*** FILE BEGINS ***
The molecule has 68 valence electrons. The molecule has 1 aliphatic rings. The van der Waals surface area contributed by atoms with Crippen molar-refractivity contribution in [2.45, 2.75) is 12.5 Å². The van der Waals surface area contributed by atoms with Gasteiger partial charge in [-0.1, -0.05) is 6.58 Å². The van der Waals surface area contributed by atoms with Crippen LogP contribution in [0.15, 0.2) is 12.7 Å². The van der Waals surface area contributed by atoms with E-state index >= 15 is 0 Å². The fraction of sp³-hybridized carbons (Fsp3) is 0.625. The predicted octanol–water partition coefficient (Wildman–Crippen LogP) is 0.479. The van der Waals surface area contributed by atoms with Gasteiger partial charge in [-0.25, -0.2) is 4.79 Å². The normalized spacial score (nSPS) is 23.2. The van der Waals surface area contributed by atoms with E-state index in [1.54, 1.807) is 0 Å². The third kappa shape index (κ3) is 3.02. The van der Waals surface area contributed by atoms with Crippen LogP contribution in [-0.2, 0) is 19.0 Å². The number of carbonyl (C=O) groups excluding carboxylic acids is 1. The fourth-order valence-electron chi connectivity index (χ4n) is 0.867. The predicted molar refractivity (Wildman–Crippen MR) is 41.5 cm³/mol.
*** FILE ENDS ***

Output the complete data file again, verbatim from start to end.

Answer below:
The molecule has 68 valence electrons. The molecule has 1 aliphatic rings. The van der Waals surface area contributed by atoms with Crippen molar-refractivity contribution in [2.45, 2.75) is 12.5 Å². The van der Waals surface area contributed by atoms with Gasteiger partial charge in [-0.1, -0.05) is 6.58 Å². The van der Waals surface area contributed by atoms with Crippen LogP contribution in [0.15, 0.2) is 12.7 Å². The van der Waals surface area contributed by atoms with E-state index >= 15 is 0 Å². The fraction of sp³-hybridized carbons (Fsp3) is 0.625. The predicted octanol–water partition coefficient (Wildman–Crippen LogP) is 0.479. The van der Waals surface area contributed by atoms with Gasteiger partial charge in [-0.25, -0.2) is 4.79 Å². The normalized spacial score (nSPS) is 23.2. The van der Waals surface area contributed by atoms with E-state index in [1.54, 1.807) is 0 Å². The third kappa shape index (κ3) is 3.02. The van der Waals surface area contributed by atoms with Crippen LogP contribution in [-0.2, 0) is 19.0 Å². The number of carbonyl (C=O) groups excluding carboxylic acids is 1. The fourth-order valence-electron chi connectivity index (χ4n) is 0.867. The predicted molar refractivity (Wildman–Crippen MR) is 41.5 cm³/mol.